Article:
Among all the hypocrisies of the libertarian wing of the North Carolina Party of Greed, their hypocrisy around protecting young people from being monetized by commercial interests or proselytized by religious interests is most damning. Carrying the banner of free-market fundamentalism, they believe businesses should be free to exploit children with no restrictions - and that it's just fine to reallocate tax dollars into "faith-based" initiatives like religious charter schools. "What's the problem?" they ask. The marketplace will eventually work things out and the best ideas will win in the end.
For my part, the line between church and state is both broad and bright. Though I am personally a regular church-goer and student of all things religious, I strongly object to any instance in which government sanctions, embraces or endorses any aspect of religious practice. Institutional prayer in public meetings, schools, courts, and other government-funded activities should be strictly forbidden - as Jesus specifically recommended.
Which is why this story in the N&O has me so infuriated.
An Enloe High School social studies teacher appears to want to invite back to his class a Christian evangelist who recently denounced Islam at the school.
The evangelist, Kamil Solomon, opened students' minds to "see more light," said an e-mail message apparently from teacher Robert Escamilla that Solomon posted on his Web site this weekend. Escamilla invited Solomon to several of his social studies classes Feb. 16, and Solomon asked students to embrace Christianity and distributed pamphlets denouncing Islam. Parents who saw the pamphlets were outraged, and constitutional lawyers said the visit violated the First Amendment, which courts have ruled prohibits promoting religion in public schools.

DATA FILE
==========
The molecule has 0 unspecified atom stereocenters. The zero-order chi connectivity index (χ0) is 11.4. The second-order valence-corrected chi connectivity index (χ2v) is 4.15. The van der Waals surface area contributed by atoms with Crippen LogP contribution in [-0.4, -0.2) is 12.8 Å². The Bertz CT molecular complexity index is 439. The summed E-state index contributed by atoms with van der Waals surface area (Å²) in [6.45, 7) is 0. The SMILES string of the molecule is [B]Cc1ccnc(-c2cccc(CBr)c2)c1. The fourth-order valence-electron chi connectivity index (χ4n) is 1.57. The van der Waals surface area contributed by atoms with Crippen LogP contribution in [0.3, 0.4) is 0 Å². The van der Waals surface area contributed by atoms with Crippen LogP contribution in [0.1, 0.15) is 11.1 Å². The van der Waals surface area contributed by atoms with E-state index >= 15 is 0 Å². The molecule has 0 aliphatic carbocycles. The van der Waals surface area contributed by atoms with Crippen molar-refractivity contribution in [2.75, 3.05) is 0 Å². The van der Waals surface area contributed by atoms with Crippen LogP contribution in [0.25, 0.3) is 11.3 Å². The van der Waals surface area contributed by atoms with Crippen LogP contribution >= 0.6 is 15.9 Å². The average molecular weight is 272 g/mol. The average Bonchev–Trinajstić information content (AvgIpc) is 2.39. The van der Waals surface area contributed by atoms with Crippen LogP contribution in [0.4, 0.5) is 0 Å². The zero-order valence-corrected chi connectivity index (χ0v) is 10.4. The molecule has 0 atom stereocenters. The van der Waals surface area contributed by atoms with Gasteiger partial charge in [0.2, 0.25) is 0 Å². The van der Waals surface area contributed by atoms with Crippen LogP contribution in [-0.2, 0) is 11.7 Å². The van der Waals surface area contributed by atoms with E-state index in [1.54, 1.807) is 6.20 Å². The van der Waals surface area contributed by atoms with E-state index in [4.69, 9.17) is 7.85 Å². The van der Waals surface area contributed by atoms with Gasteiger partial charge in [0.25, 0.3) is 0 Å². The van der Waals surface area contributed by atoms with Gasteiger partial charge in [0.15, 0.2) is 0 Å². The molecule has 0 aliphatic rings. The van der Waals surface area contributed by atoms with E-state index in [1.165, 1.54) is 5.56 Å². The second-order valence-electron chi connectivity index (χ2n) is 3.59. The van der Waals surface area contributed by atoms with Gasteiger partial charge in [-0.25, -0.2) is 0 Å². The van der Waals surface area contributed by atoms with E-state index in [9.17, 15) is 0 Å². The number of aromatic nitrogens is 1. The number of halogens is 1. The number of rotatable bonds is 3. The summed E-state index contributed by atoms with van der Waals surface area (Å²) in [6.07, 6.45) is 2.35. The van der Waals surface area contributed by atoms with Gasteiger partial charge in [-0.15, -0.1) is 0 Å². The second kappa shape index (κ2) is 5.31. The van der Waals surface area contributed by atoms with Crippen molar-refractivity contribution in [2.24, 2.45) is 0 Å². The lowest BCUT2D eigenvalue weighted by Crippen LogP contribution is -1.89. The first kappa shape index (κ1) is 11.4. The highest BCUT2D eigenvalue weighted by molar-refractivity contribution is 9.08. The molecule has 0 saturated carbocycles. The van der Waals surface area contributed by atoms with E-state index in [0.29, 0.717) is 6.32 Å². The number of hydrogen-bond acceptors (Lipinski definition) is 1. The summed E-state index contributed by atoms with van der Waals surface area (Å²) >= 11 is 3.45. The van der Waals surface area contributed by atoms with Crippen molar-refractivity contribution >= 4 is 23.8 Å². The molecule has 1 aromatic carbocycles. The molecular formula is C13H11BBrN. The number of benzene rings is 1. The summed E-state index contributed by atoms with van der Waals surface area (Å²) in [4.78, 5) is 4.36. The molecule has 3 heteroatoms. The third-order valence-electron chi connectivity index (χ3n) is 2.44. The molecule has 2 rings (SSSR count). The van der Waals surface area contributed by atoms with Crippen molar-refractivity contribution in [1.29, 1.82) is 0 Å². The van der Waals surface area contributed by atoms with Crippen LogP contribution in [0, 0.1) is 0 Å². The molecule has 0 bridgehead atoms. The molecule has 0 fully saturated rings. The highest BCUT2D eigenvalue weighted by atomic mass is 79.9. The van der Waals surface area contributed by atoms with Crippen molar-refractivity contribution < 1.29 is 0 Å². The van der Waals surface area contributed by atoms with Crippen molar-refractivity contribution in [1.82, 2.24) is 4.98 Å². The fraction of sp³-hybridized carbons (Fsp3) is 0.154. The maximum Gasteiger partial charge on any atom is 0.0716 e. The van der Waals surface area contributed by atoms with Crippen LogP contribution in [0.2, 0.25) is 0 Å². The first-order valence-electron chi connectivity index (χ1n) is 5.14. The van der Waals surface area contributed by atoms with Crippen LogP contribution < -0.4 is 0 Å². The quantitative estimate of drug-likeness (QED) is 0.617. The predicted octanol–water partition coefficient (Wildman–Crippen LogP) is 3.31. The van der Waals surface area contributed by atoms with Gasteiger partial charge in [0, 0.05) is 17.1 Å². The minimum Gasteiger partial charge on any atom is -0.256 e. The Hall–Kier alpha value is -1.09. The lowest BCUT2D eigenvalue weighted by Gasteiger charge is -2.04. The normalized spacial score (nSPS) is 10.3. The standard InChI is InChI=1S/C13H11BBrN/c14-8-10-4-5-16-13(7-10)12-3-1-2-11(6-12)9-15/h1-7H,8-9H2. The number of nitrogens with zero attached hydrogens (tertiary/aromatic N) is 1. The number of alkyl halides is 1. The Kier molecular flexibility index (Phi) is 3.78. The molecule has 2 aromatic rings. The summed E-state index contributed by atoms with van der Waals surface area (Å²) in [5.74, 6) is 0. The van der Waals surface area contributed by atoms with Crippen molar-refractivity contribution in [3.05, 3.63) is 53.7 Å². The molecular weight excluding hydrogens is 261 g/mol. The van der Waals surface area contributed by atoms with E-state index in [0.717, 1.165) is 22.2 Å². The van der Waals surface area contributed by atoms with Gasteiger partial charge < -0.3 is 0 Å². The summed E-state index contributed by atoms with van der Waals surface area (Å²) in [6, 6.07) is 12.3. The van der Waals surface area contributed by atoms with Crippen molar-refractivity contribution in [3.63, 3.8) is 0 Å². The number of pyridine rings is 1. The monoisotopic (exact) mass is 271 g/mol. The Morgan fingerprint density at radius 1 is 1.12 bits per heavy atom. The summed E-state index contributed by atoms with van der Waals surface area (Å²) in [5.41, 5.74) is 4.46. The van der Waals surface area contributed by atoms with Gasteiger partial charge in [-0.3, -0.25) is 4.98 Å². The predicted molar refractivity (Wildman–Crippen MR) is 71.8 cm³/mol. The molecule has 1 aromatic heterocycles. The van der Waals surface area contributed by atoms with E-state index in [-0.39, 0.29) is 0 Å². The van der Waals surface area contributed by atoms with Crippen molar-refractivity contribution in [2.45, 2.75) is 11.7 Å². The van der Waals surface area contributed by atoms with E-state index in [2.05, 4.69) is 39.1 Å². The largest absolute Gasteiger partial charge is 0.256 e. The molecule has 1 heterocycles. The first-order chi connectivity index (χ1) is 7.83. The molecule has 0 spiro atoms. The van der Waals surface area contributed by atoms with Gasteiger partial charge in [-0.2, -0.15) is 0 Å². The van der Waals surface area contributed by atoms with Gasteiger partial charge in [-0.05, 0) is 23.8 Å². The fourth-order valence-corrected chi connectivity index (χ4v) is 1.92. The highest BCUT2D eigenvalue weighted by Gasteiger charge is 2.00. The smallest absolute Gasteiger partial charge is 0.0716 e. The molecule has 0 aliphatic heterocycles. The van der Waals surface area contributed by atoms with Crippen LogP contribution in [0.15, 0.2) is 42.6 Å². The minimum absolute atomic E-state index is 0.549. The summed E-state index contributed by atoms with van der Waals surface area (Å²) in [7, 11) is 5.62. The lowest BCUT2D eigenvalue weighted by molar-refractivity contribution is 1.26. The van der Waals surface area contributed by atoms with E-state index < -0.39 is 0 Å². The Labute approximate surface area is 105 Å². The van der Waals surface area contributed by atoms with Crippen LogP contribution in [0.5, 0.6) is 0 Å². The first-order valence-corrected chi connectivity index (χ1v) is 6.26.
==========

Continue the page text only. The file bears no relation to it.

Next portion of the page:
The message posted on Solomon's Web site Friday for less than 24 hours said, "Thank you so much for coming and speaking so effectively to our students, helping them to open their minds and see more light. I think we should be able to get you back again."
The seven-sentence posting ends, "May God continue to richly bless you and to powerfully use you to give Him much glory." It is signed "your brother and friend in Christ, Robert."
Also on the Web site was a message that apparently came from Enloe teacher Marian Johnson, whom Escamilla identified as his department's chairwoman. It began, "Hello all" and defended Solomon's visit: "It is our responsibility as educators to give our students the tools by which to evaluate, question and research issues they may encounter."
Contacted Monday, Escamilla would not confirm that he had written the posting. He only said he was asked not to speak about the incident with reporters. Johnson could not be reached for comment.
I'll bet Escamilla is trying to dodge public scrutiny. He and the principal who participated in this stupidity should be reprimanded and put on probation. They can believe anything they want personally, of course, but when they start using their positions to further erode the separation of church and state, they are stepping over the line.
Imagine if a teacher had invited a devout Muslim into Enloe High School to evangelize about Mohamed and encourage students to convert. The theocrats would be up in arms, as well they should, and the teacher would be fired.